Summary: Chapter 51 is an exhortation, a call to the faithful remnant to listen to God. It is a message of hope, of joy, of salvation to the righteous, to those who seek the Lord. Even in difficult times, listening to God & remembering our history with Him renews

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ISAIAH 51: 1-8


[2 Peter 3:3-13]

Chapter 51 of Isaiah follows on the heels of what is known as “the third Servant Sermon.” In chapter 50, we heard the Servant speak of the suffering, pain, humiliation, and death He would suffer in order to bring light to the world.

Now, at the beginning of chapter 51, we hear an exhortation from God. It is a call to the faithful remnant, to those truly of Abraham, to listen to God. It is a message of hope, of joy, of redemption, of salvation to the righteous, to those who seek the Lord. Even in difficult times, listening to God and remembering our history with Him renews our confidence in His promises and His eternal salvation. Hearing God instills hope for the future.




[THE RIGHTEOUS SEEK THE LORD] In verse 1 we learn the identification of the righteous listeners are those who are seeking God. “Listen to Me, you who pursue righteousness, who seek the Lord. Look to the rock from which you were hewn, and to the quarry from which you were dug.

With emotion Yahweh cries out, “Listen to Me (50:10).” The Lord is now speaking to those who pursue righteousness (Deut. 16:20; Prov. 15:9; Mt. 5:6) and seek Him. (The Hebrew term tsedeq with its related term tsadiq and tsedeqah refer to loyalty and faithfulness which bring benefit -to a community of people. Righteousness indicates right behavior. Righteousness is what brings about well-being for the world (Bulter, Isaiah, 287). The Lord is addressing His faithful servants, the remnant that truly seek to obey and follow God’s will.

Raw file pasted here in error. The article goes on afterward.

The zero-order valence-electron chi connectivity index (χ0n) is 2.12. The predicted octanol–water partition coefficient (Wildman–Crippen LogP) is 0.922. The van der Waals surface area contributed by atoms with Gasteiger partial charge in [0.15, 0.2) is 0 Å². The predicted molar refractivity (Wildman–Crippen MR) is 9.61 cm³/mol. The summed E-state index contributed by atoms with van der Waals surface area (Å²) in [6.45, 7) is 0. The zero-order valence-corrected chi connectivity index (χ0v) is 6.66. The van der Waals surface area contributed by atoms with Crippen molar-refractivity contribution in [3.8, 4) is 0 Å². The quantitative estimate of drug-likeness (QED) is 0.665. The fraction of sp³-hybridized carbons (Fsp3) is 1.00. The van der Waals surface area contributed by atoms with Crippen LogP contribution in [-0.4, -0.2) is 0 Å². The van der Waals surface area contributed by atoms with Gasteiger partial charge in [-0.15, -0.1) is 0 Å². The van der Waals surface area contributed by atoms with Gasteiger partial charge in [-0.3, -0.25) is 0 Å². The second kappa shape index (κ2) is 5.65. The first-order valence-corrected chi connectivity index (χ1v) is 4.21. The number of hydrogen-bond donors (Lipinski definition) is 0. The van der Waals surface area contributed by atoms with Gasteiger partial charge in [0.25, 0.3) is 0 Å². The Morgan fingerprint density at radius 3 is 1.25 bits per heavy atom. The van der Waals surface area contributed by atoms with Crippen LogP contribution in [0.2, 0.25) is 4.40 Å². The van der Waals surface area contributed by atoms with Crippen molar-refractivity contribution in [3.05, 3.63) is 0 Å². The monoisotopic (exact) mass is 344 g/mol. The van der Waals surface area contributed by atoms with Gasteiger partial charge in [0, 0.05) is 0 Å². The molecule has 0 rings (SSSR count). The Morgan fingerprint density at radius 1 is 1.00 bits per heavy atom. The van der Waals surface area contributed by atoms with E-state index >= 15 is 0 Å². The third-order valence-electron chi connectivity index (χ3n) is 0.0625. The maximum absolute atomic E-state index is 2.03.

The believing remnant in Israel is to think back, reflect on their background. God is calling them, not to look at their present day situation and give in to despair, but to remember the promises that He made to their forefather Abraham. Look where you came from, who you came from. Find encouragement by looking back in to the beginnings of their history. God brought them forth from those who remained faithful. God will also keep His promises to those who remain faithful.

Those who are seriously pursing God, those seriously pursing righteousness, are person particularly prone to discouragement. Those whose hearts are hardened (46:12-13) are not troubled by the slowness with which God fulfills some of His promises. They never expected Him to fulfill them in the first place. For those though who trust God, who seek Him, delayed promises can be a hard trial.

The figure of the rock from which they were cut is explained in verse 2 as Abraham and Sarah. “Look to Abraham your father, and to Sarah who gave birth to you in pain. When he was one I called him, then I blessed him and multiplied him.”

God started with only Abraham and Sarah, the ”founders“ of the nation. It seemed physically impossible that they would have child but they believed God (Gen. 15:6). God thus blessed him and made him many [that is, gave the patriarch many descendants as He had promised (Gen. 12:1-3; 13:16; 15:5; 17:5-6; 22:17; Ezek 33:24).] If the hallowed ancestor could accept God’s promise and trust Him through all the long wait, how much more should you who have seen the fulfillment of the promise believe this new message of hope.

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